Lincoln: The McGill collection

On Campus
by Justin Wayne Lutz

Among the many items in McGill’s unique Joseph N. Nathanson Collection of Lincolniana are several busts depicting the revered U.S. president (Photo: Owen Egan)

A hand-coloured lithograph depicts Lincoln being lifted to heaven (Photo: Owen Egan)

Thanks to Steven Speilberg’s Oscar-winning film, Abraham Lincoln has been the focus of much attention in recent weeks. (And, thanks to Daniel Day-Lewis’s cheeky Oscar acceptance speech, we will always wonder what the film might have been like had Meryl Streep played the title role).

Lincoln, Speilberg’s adaptation of Doris Kearns Goodwin’s best-selling book Team of Rivals, has earned more than $200 million worldwide in box office revenues. The movie racked up 12 Academy Award nominations, winning three. Lincoln follows the 16th American president’s determined political maneuvering as he focuses his energies on outlawing slavery in the U.S.

Fans of the film might be surprised to learn that McGill’s Rare Books and Special Collections is home to a rich and unique collection of Lincolniana – ephemera from the Lincoln presidency that includes 3,500 monographs, 1,050 pamphlets, several paintings, sculptures and even some chairs that the great man probably once sat on. One of the most impressive Lincoln collections outside the U.S., it’s been referenced in books (including Sarah Vowell’s acclaimed Assassination Vacation) and provided source material for PBS documentaries on Lincoln’s life.

The most prized item housed in the collection is surely young army surgeon Charles Sabin Taft’s diary – as in the same Dr. Taft that was with President Lincoln on the night he was shot at the Ford Theatre.

 

A portion of the diary by army surgeon Charles Sabin Taft, who treated Lincoln after he was shot and witnessed the U.S. president’s death (Photo: Owen Egan)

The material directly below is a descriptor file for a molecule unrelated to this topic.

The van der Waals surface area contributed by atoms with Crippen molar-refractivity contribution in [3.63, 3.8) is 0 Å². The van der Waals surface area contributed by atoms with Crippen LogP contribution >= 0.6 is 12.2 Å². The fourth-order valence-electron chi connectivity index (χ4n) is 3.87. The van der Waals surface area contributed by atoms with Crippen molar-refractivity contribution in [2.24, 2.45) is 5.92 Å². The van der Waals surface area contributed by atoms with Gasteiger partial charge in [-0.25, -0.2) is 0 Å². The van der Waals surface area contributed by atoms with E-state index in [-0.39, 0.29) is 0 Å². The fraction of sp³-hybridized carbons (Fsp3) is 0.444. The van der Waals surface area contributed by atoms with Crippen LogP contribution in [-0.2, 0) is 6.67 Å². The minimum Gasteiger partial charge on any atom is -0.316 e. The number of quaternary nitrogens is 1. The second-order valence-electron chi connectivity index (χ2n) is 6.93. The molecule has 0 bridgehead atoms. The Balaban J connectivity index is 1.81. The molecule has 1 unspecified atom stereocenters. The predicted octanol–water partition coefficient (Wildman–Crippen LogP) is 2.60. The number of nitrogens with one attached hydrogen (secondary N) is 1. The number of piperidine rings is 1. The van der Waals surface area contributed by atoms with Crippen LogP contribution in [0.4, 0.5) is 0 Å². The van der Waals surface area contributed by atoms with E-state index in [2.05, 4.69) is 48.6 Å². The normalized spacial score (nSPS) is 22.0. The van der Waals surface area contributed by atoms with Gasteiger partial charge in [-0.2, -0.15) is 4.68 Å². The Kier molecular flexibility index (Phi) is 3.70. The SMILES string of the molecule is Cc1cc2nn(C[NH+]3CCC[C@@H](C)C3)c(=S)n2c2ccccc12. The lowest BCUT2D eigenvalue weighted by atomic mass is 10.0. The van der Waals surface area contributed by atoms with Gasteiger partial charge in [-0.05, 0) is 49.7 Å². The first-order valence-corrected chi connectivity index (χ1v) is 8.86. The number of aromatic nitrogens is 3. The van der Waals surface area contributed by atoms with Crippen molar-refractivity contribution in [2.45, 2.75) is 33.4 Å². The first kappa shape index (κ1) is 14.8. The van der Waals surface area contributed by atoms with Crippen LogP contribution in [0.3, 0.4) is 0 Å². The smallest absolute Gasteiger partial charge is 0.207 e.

Not only did Taft witness the aftermath of John Wilkes Booth’s assault on Lincoln – “I saw a man leap from the [president’s] box, shouting as he did so, ‘Sic semper tyranis’ [Latin for ‘Thus always to tyrants’]” – he rushed to the dying Lincoln’s side to provide medical care. When Lincoln later breathed his last, Taft noted in his diary that, “My hand was upon the President’s heart and my eye upon the watch of the Surgeon General.”

The collection includes 20 letters written by Lincoln, as well as a rare bill of sale from the state of South Carolina for the purchase of a young slave for $850. It also includes an actual fragment of the linen cloth that was wrapped around Lincoln’s head after he was shot.

All of these artifacts were donated to McGill in 1986 by Joseph N. Nathanson, MDCM’19, a longtime Cornell University medical professor. Nathanson’s interest in Lincoln was sparked innocently enough – his daughter asked for help for a school assignment on Lincoln’s life. Her homework eventually led to decades spent assembling an eclectic collection of papers and artifacts related to Lincoln and the times in which he lived.

An assortment of items connected to Lincoln’s funeral from 1865 (Photo: Owen Egan)

For Richard Virr, the head of Rare Books and Special Collections, “the most interesting part of the collection and its greatest scholarly interest lie in the visual materials – how Lincoln has been represented during his life time and after.” Virr’s favourite item in the collection is a hand-coloured lithograph depicting Lincoln being transported to heaven in the company of angels.

“I like it because it is so rich iconographically,” Virr explains, “it recalls things, including the apotheosis of Louis XVI  or Napoleon, but here used for a very ‘republican’ theme, and the kneeling figure recalls those in [Benjamin] West’s The Death of General Wolfe.”

 files from Daniel McCabe, BA’89

 

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